At the end of the book when the soldiers drop Kim off at an orphanage, all of the illustrations are created using bright watercolors, as that was the most uplifting part of the boo. She then tells her doll what her mother once told her, “Don be afraid, I will always be with you.” I think the main idea of this book is to be courageous, and give readers an outlook on a hard life lived by some people in different countries. ( )
  tmalon4 | Apr 12, 2015 |
"Kim, come to me, Don't be afraid, I will always be with you" said Kim's mother to Kim before she died in the Vietnam War. Kim was rescued by US soldiers and sent to an orphanage in Vietnam where she was well cared for and felt safe. She was often reminded of her mother's words - her only memory.

Beautifully illustrated picture book that doesn't shy away from some of the more complex, and difficult topics around war. Helps readers personalize the impact of war, and reconsider the meaning of family, and the importance of hope and safety. ( )
  zsvandyk | Mar 1, 2015 |
Always with you is about a young girl name Kim, who lost her family during the Vietnam War. She was the only one who survived the bombing of her village and was rescued and brought to an orphanage by the American soldiers. I think this book is beautiful written and very touching. I don't think I will be able to read it in class with my students because I will cry. I really like that the illustrator captured Vietnam during the war so well. I also like that the author added a few Vietnamese words in the story.I knew right away that this book was based on a true story. I've heard many similar story like this one growing up and it is always sad to hear it. I'm glad that Kim was fortunate to have a happy ending. ( )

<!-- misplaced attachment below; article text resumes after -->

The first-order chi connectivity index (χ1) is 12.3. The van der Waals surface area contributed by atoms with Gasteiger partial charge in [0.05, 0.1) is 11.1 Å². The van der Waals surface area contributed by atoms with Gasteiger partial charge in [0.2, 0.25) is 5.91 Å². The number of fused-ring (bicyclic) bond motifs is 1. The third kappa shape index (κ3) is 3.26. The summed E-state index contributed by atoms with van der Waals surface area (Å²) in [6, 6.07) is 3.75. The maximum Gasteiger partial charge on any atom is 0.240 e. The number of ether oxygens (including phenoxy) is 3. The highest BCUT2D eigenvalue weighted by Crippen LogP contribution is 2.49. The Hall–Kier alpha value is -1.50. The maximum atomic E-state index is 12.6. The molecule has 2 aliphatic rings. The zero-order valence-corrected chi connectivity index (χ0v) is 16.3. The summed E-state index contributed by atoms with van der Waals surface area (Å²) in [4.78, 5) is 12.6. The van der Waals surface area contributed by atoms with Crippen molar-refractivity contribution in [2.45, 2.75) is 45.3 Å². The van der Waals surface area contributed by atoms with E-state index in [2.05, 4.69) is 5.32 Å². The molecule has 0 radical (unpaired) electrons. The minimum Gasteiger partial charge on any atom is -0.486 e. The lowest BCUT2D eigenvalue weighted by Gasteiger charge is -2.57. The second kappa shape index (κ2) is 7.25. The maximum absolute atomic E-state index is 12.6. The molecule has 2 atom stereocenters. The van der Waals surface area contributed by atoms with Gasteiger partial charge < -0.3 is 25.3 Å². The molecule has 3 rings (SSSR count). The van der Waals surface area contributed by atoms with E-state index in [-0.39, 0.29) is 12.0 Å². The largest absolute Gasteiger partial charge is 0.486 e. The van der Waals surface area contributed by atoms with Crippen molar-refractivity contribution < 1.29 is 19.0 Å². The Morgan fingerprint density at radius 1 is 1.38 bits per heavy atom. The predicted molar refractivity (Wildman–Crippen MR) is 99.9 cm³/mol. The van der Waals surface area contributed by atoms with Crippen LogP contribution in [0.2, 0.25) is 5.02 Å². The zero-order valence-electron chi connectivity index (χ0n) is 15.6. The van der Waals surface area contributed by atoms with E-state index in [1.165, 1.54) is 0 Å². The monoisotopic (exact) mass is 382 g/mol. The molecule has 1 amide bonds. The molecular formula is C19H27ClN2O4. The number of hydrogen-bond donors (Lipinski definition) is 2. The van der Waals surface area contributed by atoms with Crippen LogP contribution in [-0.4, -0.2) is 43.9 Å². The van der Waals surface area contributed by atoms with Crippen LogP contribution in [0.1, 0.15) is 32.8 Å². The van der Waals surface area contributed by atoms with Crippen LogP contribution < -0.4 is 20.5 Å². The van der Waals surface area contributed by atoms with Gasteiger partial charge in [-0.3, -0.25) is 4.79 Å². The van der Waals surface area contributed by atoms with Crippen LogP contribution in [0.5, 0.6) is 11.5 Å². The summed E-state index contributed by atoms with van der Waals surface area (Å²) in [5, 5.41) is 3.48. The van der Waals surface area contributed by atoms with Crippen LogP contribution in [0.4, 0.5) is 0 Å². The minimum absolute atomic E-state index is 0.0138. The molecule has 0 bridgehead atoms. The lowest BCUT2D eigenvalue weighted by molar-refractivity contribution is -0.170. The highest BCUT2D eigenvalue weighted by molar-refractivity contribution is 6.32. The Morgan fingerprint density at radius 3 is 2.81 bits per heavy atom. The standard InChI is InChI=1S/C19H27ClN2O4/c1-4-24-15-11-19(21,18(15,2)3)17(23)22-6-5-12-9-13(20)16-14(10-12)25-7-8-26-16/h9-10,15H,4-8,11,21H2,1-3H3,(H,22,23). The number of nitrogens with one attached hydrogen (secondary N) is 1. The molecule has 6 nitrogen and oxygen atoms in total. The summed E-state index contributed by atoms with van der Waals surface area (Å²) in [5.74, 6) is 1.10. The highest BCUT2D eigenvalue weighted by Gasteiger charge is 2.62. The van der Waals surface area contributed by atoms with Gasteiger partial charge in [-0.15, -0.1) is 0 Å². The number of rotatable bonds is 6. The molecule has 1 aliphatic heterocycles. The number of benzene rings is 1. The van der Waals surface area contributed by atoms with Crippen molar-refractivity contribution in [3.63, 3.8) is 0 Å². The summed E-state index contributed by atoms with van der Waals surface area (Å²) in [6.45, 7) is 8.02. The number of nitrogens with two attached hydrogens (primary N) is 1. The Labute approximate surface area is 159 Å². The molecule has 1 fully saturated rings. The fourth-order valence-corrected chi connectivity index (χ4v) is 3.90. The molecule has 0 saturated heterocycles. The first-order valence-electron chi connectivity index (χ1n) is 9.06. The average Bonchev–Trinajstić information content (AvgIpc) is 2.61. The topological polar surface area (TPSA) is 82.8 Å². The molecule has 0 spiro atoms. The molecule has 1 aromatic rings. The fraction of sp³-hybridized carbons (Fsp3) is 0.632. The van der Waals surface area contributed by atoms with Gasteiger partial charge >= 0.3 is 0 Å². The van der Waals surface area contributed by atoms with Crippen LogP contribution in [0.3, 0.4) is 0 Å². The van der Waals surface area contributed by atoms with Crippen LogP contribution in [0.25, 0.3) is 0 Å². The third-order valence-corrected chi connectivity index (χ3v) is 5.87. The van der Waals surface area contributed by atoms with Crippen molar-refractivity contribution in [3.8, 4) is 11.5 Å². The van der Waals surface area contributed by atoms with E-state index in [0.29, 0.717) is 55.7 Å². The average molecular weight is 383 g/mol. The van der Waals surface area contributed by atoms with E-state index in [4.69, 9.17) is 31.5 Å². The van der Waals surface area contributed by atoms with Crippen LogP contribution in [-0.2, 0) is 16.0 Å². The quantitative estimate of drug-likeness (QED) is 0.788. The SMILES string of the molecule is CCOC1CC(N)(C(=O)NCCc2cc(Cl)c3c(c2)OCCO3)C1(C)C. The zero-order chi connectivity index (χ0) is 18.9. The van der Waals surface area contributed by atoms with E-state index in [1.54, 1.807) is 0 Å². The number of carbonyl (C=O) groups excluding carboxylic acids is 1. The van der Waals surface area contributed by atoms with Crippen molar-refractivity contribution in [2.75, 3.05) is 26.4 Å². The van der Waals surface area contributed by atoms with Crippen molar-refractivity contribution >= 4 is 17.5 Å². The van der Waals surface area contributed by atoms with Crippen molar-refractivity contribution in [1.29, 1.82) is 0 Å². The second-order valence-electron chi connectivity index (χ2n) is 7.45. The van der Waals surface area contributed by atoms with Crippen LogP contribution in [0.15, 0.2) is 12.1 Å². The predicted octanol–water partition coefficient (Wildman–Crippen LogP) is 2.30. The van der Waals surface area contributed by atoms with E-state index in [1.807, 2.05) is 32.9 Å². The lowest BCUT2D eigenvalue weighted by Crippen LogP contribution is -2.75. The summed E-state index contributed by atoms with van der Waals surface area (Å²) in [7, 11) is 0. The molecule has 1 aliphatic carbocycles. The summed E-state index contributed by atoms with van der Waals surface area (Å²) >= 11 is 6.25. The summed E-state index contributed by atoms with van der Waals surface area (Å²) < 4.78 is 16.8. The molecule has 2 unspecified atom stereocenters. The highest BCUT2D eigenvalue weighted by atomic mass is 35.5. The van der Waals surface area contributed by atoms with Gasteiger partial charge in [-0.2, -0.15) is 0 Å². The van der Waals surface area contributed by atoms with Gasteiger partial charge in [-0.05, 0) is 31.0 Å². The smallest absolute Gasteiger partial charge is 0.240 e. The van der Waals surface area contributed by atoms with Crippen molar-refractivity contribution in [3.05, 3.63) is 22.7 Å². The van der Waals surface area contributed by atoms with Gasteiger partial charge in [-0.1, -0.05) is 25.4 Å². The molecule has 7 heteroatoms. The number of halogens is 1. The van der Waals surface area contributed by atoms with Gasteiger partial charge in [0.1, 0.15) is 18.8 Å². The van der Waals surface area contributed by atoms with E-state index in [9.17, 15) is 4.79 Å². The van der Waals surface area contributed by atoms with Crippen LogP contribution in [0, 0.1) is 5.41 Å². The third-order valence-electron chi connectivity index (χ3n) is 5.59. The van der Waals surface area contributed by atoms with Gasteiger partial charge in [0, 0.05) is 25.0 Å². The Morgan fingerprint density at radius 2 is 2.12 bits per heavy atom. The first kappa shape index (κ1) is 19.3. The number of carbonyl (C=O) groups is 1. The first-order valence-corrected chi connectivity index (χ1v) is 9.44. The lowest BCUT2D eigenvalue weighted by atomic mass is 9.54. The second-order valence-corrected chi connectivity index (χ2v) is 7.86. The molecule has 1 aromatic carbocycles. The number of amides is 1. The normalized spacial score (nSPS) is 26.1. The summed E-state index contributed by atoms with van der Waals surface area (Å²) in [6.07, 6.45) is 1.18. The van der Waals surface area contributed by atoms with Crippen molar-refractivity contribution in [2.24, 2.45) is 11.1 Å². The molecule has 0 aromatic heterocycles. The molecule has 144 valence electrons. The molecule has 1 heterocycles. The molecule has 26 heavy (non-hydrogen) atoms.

tramtran | Feb 23, 2015 |
Heart-rending story that portrays the devastating effects of war on children. Suitable for younger children as well as older children.
  hmoy | Feb 18, 2015 |
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Amazon.com Product Description (ISBN 0802852955, Hardcover)

After her mother is killed by an explosion that also destroys her Vietnam village, four-year-old Kim is alone and afraid. Eventually, she is rescued by soldiers who bring her to an orphanage.

Surrounded by the love of the couple who run the orphanage, the companionship of the children who live there, and her mother's promise, ?I will always be with you, ? Kim finds the strength and courage to survive.

This picture book for older readers, based on a true story from the Vietnam War, portrays the hope that exists in even the most desperate situations. Poignant illustrations capture the perseverance of the human spirit and the power of kindness.

(retrieved from Amazon Thu, 12 Mar 2015 18:10:49 -0400)

Orphaned at the age of four when her village in Viet Nam is bombed, Kim is rescued by soldiers and raised in an orphanage, always finding comfort in her mothers last words--"Don't be afraid. I will always be with you."